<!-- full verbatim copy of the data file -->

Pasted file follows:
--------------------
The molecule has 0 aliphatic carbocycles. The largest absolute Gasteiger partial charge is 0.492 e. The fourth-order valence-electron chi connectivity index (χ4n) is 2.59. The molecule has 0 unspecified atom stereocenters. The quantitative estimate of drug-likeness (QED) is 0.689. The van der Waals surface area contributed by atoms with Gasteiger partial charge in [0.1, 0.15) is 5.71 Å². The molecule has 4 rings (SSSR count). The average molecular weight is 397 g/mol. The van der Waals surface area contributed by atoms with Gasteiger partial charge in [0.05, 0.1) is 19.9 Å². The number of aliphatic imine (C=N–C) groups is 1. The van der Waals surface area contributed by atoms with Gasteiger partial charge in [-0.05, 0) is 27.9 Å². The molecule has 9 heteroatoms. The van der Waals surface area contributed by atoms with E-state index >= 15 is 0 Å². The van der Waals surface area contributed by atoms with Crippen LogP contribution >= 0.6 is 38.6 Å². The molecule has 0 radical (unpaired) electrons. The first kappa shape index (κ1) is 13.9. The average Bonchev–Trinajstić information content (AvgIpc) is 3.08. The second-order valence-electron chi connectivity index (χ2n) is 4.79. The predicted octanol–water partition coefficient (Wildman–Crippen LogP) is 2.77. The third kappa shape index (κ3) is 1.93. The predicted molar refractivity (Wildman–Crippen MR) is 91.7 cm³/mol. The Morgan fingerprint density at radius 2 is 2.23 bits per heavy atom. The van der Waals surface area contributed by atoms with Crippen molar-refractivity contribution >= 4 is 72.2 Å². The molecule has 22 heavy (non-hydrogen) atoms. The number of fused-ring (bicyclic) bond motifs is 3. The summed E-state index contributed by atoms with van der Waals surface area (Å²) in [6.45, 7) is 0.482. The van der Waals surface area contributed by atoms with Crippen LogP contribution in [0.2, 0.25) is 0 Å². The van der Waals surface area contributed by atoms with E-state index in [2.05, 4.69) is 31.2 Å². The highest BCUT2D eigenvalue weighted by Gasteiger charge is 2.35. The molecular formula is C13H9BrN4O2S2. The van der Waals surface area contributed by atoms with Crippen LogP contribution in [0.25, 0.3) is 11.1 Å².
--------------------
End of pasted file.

The molecule has 0 aliphatic carbocycles. The largest absolute Gasteiger partial charge is 0.492 e. The fourth-order valence-electron chi connectivity index (χ4n) is 2.59. The molecule has 0 unspecified atom stereocenters. The quantitative estimate of drug-likeness (QED) is 0.689. The van der Waals surface area contributed by atoms with Gasteiger partial charge in [0.1, 0.15) is 5.71 Å². The molecule has 4 rings (SSSR count). The average molecular weight is 397 g/mol. The van der Waals surface area contributed by atoms with Gasteiger partial charge in [0.05, 0.1) is 19.9 Å². The number of aliphatic imine (C=N–C) groups is 1. The van der Waals surface area contributed by atoms with Gasteiger partial charge in [-0.05, 0) is 27.9 Å². The molecule has 9 heteroatoms. The van der Waals surface area contributed by atoms with E-state index >= 15 is 0 Å². The van der Waals surface area contributed by atoms with Crippen LogP contribution >= 0.6 is 38.6 Å². The molecule has 0 radical (unpaired) electrons. The first kappa shape index (κ1) is 13.9. The average Bonchev–Trinajstić information content (AvgIpc) is 3.08. The second-order valence-electron chi connectivity index (χ2n) is 4.79. The predicted octanol–water partition coefficient (Wildman–Crippen LogP) is 2.77. The third kappa shape index (κ3) is 1.93. The predicted molar refractivity (Wildman–Crippen MR) is 91.7 cm³/mol. The Morgan fingerprint density at radius 2 is 2.23 bits per heavy atom. The van der Waals surface area contributed by atoms with Crippen molar-refractivity contribution >= 4 is 72.2 Å². The molecule has 22 heavy (non-hydrogen) atoms. The number of fused-ring (bicyclic) bond motifs is 3. The summed E-state index contributed by atoms with van der Waals surface area (Å²) in [6.45, 7) is 0.482. The van der Waals surface area contributed by atoms with Crippen LogP contribution in [0.2, 0.25) is 0 Å². The van der Waals surface area contributed by atoms with E-state index in [2.05, 4.69) is 31.2 Å². The highest BCUT2D eigenvalue weighted by Gasteiger charge is 2.35. The molecular formula is C13H9BrN4O2S2. The van der Waals surface area contributed by atoms with Crippen LogP contribution in [0.25, 0.3) is 11.1 Å².